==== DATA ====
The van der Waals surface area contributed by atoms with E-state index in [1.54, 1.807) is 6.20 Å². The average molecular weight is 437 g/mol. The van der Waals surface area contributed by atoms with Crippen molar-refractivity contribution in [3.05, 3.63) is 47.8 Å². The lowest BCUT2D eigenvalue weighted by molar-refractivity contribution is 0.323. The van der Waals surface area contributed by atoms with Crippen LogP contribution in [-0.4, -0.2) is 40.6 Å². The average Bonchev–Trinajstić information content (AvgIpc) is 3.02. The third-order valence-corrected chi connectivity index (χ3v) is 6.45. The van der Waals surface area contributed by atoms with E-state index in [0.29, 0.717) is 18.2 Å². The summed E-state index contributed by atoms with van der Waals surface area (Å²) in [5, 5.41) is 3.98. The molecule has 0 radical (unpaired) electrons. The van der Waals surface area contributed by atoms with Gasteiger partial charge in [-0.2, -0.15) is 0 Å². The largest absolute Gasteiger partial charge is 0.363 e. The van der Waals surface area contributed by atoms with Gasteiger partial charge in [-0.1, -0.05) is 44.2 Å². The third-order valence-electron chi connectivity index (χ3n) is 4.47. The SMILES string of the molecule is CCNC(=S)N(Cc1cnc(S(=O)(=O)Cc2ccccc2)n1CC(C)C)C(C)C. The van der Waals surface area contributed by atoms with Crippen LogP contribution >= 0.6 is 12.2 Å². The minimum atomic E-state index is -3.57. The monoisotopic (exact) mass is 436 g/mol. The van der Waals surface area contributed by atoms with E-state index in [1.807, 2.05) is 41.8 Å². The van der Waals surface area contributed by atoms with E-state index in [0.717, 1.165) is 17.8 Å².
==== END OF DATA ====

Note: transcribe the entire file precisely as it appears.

The van der Waals surface area contributed by atoms with E-state index in [1.54, 1.807) is 6.20 Å². The average molecular weight is 437 g/mol. The van der Waals surface area contributed by atoms with Crippen molar-refractivity contribution in [3.05, 3.63) is 47.8 Å². The lowest BCUT2D eigenvalue weighted by molar-refractivity contribution is 0.323. The van der Waals surface area contributed by atoms with Crippen LogP contribution in [-0.4, -0.2) is 40.6 Å². The average Bonchev–Trinajstić information content (AvgIpc) is 3.02. The third-order valence-corrected chi connectivity index (χ3v) is 6.45. The van der Waals surface area contributed by atoms with E-state index in [0.29, 0.717) is 18.2 Å². The summed E-state index contributed by atoms with van der Waals surface area (Å²) in [5, 5.41) is 3.98. The molecule has 0 radical (unpaired) electrons. The van der Waals surface area contributed by atoms with Gasteiger partial charge in [-0.2, -0.15) is 0 Å². The largest absolute Gasteiger partial charge is 0.363 e. The van der Waals surface area contributed by atoms with Gasteiger partial charge in [-0.1, -0.05) is 44.2 Å². The third-order valence-electron chi connectivity index (χ3n) is 4.47. The SMILES string of the molecule is CCNC(=S)N(Cc1cnc(S(=O)(=O)Cc2ccccc2)n1CC(C)C)C(C)C. The van der Waals surface area contributed by atoms with Crippen LogP contribution >= 0.6 is 12.2 Å². The minimum atomic E-state index is -3.57. The monoisotopic (exact) mass is 436 g/mol. The van der Waals surface area contributed by atoms with E-state index in [1.807, 2.05) is 41.8 Å². The van der Waals surface area contributed by atoms with E-state index in [0.717, 1.165) is 17.8 Å².